American Association of Plastic Surgeons

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The Fate Of The Frozen Bone Flap: Quantitative Assessment Of Bone Flap Resorption Following Delayed Autologous Cranioplasty
Sai Cherukuri, MBBS, Eugene Zheng, MD, Andrew Emanuels, MD, Jamie Van Gompel, MD, Jonathan Morris, MD, Uldis Bite, MD, Samir Mardini, MD, Waleed Gibreel, MBBS;
Mayo Clinic Rochester, Rochester, MN, USA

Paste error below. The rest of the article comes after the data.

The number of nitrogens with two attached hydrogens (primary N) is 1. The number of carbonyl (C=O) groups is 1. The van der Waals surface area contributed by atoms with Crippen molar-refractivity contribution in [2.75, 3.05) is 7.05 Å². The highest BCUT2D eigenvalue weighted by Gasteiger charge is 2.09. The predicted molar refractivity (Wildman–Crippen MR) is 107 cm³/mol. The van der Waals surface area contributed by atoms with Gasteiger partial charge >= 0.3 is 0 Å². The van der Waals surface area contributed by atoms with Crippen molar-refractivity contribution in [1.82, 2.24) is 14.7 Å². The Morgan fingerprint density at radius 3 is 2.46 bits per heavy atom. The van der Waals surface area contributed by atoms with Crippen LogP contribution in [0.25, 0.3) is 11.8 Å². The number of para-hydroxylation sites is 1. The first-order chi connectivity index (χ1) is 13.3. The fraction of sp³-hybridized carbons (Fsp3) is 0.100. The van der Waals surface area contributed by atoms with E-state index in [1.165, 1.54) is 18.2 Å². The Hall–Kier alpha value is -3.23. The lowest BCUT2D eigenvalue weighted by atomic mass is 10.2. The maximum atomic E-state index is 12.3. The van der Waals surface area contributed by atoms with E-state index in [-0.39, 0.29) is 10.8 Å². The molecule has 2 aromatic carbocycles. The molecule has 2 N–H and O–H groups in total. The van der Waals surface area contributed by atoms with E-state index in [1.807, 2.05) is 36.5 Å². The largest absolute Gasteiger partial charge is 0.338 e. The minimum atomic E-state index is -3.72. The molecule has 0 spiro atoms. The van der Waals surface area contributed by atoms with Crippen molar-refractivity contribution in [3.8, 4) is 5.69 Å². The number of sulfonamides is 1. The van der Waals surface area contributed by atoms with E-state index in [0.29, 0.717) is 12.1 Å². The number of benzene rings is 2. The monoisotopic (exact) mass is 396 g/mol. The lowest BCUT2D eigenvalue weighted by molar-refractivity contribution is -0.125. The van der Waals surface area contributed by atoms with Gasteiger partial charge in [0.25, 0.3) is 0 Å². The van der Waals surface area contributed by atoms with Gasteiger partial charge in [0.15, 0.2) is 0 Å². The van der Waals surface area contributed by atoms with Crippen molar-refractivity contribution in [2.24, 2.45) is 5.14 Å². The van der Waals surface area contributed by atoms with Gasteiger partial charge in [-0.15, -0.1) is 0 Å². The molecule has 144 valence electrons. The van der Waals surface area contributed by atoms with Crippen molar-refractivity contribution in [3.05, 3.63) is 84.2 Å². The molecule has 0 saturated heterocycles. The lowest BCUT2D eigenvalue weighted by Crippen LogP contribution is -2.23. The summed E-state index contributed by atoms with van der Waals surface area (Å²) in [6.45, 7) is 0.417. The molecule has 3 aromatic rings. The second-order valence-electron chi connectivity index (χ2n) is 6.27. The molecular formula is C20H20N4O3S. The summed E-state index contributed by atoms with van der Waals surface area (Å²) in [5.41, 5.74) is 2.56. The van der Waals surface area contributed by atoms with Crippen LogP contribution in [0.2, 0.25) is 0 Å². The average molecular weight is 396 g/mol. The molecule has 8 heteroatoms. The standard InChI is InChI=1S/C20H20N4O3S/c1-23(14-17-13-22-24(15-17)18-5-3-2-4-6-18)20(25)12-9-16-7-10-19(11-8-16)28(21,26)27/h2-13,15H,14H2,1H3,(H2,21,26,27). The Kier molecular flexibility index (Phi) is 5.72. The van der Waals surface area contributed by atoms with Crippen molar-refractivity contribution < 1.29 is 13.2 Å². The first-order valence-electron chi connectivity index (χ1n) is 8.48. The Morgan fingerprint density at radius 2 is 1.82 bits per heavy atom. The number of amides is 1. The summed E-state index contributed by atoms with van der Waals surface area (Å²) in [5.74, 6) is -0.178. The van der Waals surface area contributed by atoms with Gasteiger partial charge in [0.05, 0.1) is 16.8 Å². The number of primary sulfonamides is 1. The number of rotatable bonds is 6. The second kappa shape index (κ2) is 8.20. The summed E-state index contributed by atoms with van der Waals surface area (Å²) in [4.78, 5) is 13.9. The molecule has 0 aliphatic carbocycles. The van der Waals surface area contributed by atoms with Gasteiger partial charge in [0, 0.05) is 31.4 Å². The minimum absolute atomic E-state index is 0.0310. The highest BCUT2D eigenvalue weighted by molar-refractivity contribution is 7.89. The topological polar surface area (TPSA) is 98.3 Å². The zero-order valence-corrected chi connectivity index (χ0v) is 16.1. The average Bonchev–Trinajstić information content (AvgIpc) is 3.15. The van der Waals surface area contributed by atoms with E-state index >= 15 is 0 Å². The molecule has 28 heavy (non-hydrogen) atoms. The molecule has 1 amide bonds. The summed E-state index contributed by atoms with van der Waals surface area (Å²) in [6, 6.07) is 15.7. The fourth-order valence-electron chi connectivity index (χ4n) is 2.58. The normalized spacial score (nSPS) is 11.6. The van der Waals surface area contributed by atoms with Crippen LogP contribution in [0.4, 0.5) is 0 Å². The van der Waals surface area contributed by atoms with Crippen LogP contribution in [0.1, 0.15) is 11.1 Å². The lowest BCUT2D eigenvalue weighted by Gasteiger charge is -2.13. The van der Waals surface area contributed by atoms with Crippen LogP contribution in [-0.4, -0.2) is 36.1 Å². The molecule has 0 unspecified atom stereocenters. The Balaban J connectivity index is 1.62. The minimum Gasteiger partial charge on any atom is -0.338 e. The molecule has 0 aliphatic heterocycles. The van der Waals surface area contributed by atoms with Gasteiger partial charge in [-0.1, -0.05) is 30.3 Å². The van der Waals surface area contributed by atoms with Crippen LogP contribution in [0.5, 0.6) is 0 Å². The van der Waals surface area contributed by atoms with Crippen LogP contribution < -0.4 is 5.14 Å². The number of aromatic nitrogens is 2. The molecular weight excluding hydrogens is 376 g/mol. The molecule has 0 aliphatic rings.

Introduction: Bone flap resorption following cranioplasty with frozen, autologous bone flap is poorly defined. We sought to assess bone flaps within this context to delineate the degree and timeframe of resorption. Methods: Patients who had craniectomy and cranioplasty with stored bone flap between 2012 and 2022 were reviewed. Patients without sufficient radiographic imaging data were excluded. CT scans underwent volume analysis using Mimics Innovation Suite (Materialise, Leuven, Belgium). Results: 44 patients (68% male) met inclusion criteria. Median follow-up duration was 16.6 months (range 3.4-85.4 months). Cranioplasty occurred at a median time of 40 days (range 8-266 days) following craniectomy. Radiographically-detectable bone resorption occurred in 27 patients (61%). These patients had a mean volume decrease of 31.4% at 12 months following cranioplasty. Seven patients had clinically-significant bone flap resorption requiring revision alloplastic cranioplasty at median time of 9.2 months. Their mean bone flap retention at the time of revision cranioplasty was 25.7%. In comparing patients with resorption to patients without resorption, there was no statistically significant difference in mean age [36.4 vs 45 years], mean days to cranioplasty [72.3 vs 43.2 days], mean volume of cranioplasty bone flap [62.2 cm3 vs 48.7 cm3], median follow up duration [22.6 vs 36.2 months], or comorbidities. Conclusion: Frozen bone flaps undergo variable degrees of resorption in the following delayed cranioplasty. Clinically-significant bone flap resorption requiring alloplastic cranioplasty tends to develop in the first 10 months from surgery. Hence, regular clinical follow up in the first year is necessary to identify this subset of patients.
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